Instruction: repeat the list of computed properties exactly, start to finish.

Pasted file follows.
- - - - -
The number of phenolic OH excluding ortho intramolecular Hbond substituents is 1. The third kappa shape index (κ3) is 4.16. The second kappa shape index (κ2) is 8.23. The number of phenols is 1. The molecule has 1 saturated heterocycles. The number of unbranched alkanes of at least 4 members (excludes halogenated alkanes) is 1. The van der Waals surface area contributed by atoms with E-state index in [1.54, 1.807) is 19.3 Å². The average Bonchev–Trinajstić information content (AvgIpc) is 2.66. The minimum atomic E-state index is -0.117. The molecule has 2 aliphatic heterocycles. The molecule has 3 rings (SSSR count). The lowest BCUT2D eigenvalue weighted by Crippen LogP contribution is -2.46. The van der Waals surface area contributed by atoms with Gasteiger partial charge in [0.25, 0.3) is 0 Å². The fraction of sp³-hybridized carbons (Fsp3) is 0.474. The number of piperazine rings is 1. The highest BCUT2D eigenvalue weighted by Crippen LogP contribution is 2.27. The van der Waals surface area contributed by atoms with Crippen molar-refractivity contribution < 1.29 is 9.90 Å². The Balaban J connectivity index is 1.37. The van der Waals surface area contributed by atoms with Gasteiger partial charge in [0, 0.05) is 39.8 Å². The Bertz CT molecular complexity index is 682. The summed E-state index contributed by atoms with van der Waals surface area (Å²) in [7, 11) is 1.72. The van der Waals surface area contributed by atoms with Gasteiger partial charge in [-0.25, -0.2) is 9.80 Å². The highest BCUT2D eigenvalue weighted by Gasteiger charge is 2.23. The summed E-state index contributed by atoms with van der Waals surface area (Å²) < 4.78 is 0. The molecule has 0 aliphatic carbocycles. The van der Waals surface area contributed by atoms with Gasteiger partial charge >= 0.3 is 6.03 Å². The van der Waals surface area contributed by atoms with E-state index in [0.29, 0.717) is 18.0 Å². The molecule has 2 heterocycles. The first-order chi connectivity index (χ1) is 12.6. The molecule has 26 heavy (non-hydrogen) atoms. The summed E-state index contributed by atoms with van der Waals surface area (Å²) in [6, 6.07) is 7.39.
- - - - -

The number of phenolic OH excluding ortho intramolecular Hbond substituents is 1. The third kappa shape index (κ3) is 4.16. The second kappa shape index (κ2) is 8.23. The number of phenols is 1. The molecule has 1 saturated heterocycles. The number of unbranched alkanes of at least 4 members (excludes halogenated alkanes) is 1. The van der Waals surface area contributed by atoms with E-state index in [1.54, 1.807) is 19.3 Å². The average Bonchev–Trinajstić information content (AvgIpc) is 2.66. The minimum atomic E-state index is -0.117. The molecule has 2 aliphatic heterocycles. The molecule has 3 rings (SSSR count). The lowest BCUT2D eigenvalue weighted by Crippen LogP contribution is -2.46. The van der Waals surface area contributed by atoms with Gasteiger partial charge in [0.25, 0.3) is 0 Å². The fraction of sp³-hybridized carbons (Fsp3) is 0.474. The number of piperazine rings is 1. The highest BCUT2D eigenvalue weighted by Crippen LogP contribution is 2.27. The van der Waals surface area contributed by atoms with Crippen molar-refractivity contribution < 1.29 is 9.90 Å². The Balaban J connectivity index is 1.37. The van der Waals surface area contributed by atoms with Gasteiger partial charge in [0, 0.05) is 39.8 Å². The Bertz CT molecular complexity index is 682. The summed E-state index contributed by atoms with van der Waals surface area (Å²) in [7, 11) is 1.72. The van der Waals surface area contributed by atoms with Gasteiger partial charge in [-0.25, -0.2) is 9.80 Å². The highest BCUT2D eigenvalue weighted by Gasteiger charge is 2.23. The summed E-state index contributed by atoms with van der Waals surface area (Å²) < 4.78 is 0. The molecule has 0 aliphatic carbocycles. The van der Waals surface area contributed by atoms with Gasteiger partial charge >= 0.3 is 6.03 Å². The van der Waals surface area contributed by atoms with E-state index in [0.29, 0.717) is 18.0 Å². The molecule has 2 heterocycles. The first-order chi connectivity index (χ1) is 12.6. The molecule has 26 heavy (non-hydrogen) atoms. The summed E-state index contributed by atoms with van der Waals surface area (Å²) in [6, 6.07) is 7.39.